extend vs stretch what difference

what is difference between extend and stretch



From Middle English extenden, from Anglo-Norman extendre, estendre, from Latin extendō (I stretch out).


  • IPA(key): /ɛkˈstɛnd/
  • Rhymes: -ɛnd
  • Hyphenation: ex‧tend


extend (third-person singular simple present extends, present participle extending, simple past and past participle extended)

  1. (intransitive) To increase in extent.
  2. (intransitive) To possess a certain extent; to cover an amount of space.
    The desert extended for miles in all directions.
  3. (transitive) To cause to increase in extent.
  4. (transitive) To cause to last for a longer period of time.
  5. (transitive) To straighten (a limb).
  6. (transitive) To bestow; to offer; to impart; to apply.
    to extend sympathy to the suffering
    to extend credit to a valued customer
  7. To increase in quantity by weakening or adulterating additions.
    (Can we find and add a quotation of G. P. Burnham to this entry?)
    • 1897, Alonzo Lewis, James Robinson Newhall, History of Lynn, Essex County, Massachusetts (page 155)
      [] the exalted morality of those virtuous brethren in the trade who, with consciences as weak as their own “extended” liquors, sought to convince him that to reduce the drink was a mercy to the poor deluded toper.
  8. (Britain, law) To value, as lands taken by a writ of extent in satisfaction of a debt; to assign by writ of extent.
  9. (object-oriented programming) Of a class: to be an extension or subtype of, or to be based on, a prototype or a more abstract class.
    Synonym: inherit
  10. (intransitive, US, military) To reenlist for a further period.
    • 1993, The Leatherneck (volume 76, page xxxvi)
      Two years later, back to amtracs, this time at Camp Schwab, Okinawa, and I liked it so much I extended.


  • enlarge
  • expand
  • increase
  • lengthen
  • stretch
  • widen

Related terms



  • dentex



From Middle English strecchen, from Old English streċċan (to stretch, hold out, extend, spread out, prostrate), from Proto-West Germanic *strakkjan (to stretch, make taut or tight), from Proto-Indo-European *(s)treg-, *streg-, *treg- (stiff, rigid). Cognate with West Frisian strekke, Dutch strekken (to stretch, straighten), German strecken (to stretch, straighten, elongate), Danish strække (to stretch), Swedish sträcka (to stretch), Dutch strak (taut, tight), Albanian shtriqem (to stretch). More at stark.


  • IPA(key): /stɹɛtʃ/
  • Rhymes: -ɛtʃ


stretch (third-person singular simple present stretches, present participle stretching, simple past and past participle stretched or (obsolete) straught or (obsolete) straight)

  1. (transitive) To lengthen by pulling.
  2. (intransitive) To lengthen when pulled.
    • 1660, Robert Boyle, New Experiments Physico-Mechanical: Touching the Spring of the Air and their Effects
      The inner membrane [] because it would stretch and yield, remained unbroken.
  3. (transitive) To pull tight.
  4. (figuratively, transitive) To get more use than expected from a limited resource.
  5. (figuratively, transitive) To make inaccurate by exaggeration.
  6. (intransitive) To extend physically, especially from limit point to limit point.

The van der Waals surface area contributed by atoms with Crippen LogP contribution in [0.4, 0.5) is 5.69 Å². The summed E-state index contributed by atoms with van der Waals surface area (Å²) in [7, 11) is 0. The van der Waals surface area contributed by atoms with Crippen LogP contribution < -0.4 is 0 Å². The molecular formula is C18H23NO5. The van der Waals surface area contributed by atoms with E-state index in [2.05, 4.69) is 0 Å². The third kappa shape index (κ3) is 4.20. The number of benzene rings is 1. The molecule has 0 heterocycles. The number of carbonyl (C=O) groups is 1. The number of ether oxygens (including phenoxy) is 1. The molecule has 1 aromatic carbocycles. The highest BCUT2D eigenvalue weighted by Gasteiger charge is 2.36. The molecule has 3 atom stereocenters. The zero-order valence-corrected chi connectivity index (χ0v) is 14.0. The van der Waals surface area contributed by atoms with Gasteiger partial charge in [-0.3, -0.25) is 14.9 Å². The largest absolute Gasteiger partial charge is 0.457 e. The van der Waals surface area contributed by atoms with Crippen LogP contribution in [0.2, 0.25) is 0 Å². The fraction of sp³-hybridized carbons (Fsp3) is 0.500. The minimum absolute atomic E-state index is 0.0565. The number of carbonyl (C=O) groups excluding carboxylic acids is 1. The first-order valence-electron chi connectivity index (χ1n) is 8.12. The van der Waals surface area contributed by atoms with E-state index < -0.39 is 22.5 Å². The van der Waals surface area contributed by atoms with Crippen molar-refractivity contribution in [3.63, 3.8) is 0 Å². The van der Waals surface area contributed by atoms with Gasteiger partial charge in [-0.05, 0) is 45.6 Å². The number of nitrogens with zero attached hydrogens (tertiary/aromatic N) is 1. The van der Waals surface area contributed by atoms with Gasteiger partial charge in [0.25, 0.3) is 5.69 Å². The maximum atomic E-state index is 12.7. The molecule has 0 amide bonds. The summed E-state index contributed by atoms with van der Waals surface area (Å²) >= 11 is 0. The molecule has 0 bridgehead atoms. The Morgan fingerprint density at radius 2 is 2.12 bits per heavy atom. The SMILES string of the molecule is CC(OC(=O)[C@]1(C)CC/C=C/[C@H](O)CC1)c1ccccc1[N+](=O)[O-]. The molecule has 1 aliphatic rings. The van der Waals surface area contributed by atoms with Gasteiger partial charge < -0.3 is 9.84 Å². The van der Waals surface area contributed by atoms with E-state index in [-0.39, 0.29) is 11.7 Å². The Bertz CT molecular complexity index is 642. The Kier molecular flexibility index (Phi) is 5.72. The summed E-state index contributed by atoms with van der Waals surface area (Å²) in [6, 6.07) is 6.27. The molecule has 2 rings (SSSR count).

7. (intransitive, transitive) To extend one’s limbs or another part of the body in order to improve the elasticity of one’s muscles
  8. (intransitive) To extend to a limit point
  9. (transitive) To increase.
  10. (obsolete, colloquial) To stretch the truth; to exaggerate.
  11. (nautical) To sail by the wind under press of canvas.
    (Can we find and add a quotation of Ham. Nav. Encyc to this entry?)
  12. (slang, transitive, archaic) To execute by hanging.
  13. To make great demands on the capacity or resources of something.


See also

  • pandiculate


stretch (plural stretches)

  1. An act of stretching.
  2. The ability to lengthen when pulled.
  3. A course of thought which diverts from straightforward logic, or requires extraordinary belief or exaggeration.
  4. A segment of a journey or route.
  5. A segment or length of material.
  6. (Britain, slang, archaic) A walk.
    • a. 1941, Evelyn Underhill, quoted in 2010, Evelyn Underhill, ‎Carol Poston, The Making of a Mystic: New and Selected Letters of Evelyn Underhill (page 81)
      In the afternoon I went for a stretch into the country, & about 4 it cleared up pretty well, so I hurried back & we got a cart & drove to Bassano, a little town about 8 miles off, that we wanted to see.
  7. (baseball) A quick pitching delivery used when runners are on base where the pitcher slides his leg instead of lifting it.
  8. (baseball) A long reach in the direction of the ball with a foot remaining on the base by a first baseman in order to catch the ball sooner.
  9. (informal) Term of address for a tall person.
  10. (horse racing) The homestretch, the final straight section of the track leading to the finish.
  11. A length of time.
    • After the harvest there was a stretch of clear dry weather, and the animals toiled harder than ever []
    1. (Ireland) Extended daylight hours, especially said of the evening in springtime when compared to the shorter winter days.
    2. (sports) The period of the season between the trade deadline and the beginning of the playoffs.
    3. (slang) A jail or prison term.
      Synonym: stint
      1. (slang) A jail or prison term of one year’s duration.
    4. A single uninterrupted sitting; a turn.
  12. A stretch limousine.


Derived terms


  • Esperanto: streĉi

Further reading

  • stretch at OneLook Dictionary Search


  • (a walk): 1873, John Camden Hotten, The Slang Dictionary


  • strecht

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